No. Although previous training is advantageous it is important to remain focused on why we have Community Responders. We will mobilise you to calls where evidence shows that effective Basic Life Support measures combined with Early Defibrillation are needed prior to the arrival of an Ambulance. It is then our responsibility to get Advanced skills to you as soon as possible. We therefore require all responders to work to our protocols whilst responding on our behalf.

What training will I have to do for this role?

The ambulance service will provide an initial training course. This will cover all the elements required for the role. The trainer will be an experienced Training Officer who will be able to share their experience and expertise to build your skill and confidence. Training is usually delivered over two evenings and then a weekend day. We then offer regular updates to build on your initial course and keep you regularly refreshed. It is recommended that you spend a shift with an ambulance crew to build experience and knowledge. We require you to update your skills at least every six months.

Will I be a Paramedic?

No. The role of the Paramedic is complex and takes years to achieve. The title is protected under law. However the part a Community Responder plays is vital. What is done in the initial minutes after a life threatening emergency occurs can buy time until the Paramedic can arrive and continue care. This teamwork approach is called the 'chain of survival' and you will be taught about it on your course.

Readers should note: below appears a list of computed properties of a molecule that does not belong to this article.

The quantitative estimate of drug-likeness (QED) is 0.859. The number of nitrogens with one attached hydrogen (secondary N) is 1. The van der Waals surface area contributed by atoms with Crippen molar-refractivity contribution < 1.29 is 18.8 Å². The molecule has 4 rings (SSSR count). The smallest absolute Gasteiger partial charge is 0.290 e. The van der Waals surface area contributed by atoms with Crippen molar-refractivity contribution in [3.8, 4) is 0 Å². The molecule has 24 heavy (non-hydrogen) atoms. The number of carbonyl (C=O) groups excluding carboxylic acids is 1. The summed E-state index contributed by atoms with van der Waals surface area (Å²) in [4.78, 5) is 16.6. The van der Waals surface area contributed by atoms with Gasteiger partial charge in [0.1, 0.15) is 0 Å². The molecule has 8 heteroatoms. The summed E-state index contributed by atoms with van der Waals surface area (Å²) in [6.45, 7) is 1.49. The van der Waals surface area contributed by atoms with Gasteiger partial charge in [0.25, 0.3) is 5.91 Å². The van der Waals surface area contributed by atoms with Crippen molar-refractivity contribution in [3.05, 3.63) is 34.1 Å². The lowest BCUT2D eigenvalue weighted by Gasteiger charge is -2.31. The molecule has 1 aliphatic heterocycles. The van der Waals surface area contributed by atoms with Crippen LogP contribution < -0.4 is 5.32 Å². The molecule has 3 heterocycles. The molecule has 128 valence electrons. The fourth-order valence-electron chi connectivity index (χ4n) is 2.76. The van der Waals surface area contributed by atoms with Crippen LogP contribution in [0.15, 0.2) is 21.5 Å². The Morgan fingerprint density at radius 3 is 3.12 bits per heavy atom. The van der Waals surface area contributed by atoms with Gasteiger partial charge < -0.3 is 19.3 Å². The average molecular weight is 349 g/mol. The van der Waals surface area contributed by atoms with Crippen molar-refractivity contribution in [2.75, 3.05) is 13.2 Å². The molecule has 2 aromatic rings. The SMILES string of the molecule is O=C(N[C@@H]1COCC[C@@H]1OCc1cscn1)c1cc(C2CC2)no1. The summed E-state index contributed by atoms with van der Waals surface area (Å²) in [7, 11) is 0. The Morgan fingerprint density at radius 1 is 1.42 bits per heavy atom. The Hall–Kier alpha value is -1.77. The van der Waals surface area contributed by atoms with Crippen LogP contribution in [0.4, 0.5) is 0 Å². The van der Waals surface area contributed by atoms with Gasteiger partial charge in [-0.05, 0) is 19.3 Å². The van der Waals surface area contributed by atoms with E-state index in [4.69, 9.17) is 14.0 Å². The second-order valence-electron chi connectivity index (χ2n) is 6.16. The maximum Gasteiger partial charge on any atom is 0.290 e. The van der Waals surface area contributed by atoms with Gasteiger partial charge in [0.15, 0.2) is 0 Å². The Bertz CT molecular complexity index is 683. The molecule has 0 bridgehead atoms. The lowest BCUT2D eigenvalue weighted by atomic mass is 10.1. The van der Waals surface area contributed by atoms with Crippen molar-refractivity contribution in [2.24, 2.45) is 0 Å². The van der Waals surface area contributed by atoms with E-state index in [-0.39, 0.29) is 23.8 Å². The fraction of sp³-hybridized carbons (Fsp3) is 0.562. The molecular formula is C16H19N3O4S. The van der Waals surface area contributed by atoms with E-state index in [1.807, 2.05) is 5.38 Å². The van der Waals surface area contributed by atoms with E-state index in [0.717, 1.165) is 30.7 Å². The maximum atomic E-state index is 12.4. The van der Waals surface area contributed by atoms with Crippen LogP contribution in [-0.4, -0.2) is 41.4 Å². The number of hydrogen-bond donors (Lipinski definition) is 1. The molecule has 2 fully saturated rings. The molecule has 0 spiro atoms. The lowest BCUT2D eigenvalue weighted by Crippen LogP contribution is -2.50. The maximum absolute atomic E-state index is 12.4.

Will I go to all 999 calls in my area?

No. Community Responders are trained to deal with specific emergencies where it has been identified that certain skills applied early on can make a difference. Calls would include, someone needing resuscitation, someone who has become unconscious, someone with chest pain or breathing difficulties. You would not knowingly be sent to any situation that may be dangerous or beyond your training. For example you would not be asked to attend a Road Traffic Accident, an Assault or someone giving birth.

Will I receive any payment for my Community Responder role?

No. The role is entirely voluntary and due to the size of scheme we are not able to pay expenses. However we endeavour to hold training in convenient locations to minimise travelling and as an 'on call' Community Responder you would only be called to emergencies close to your home.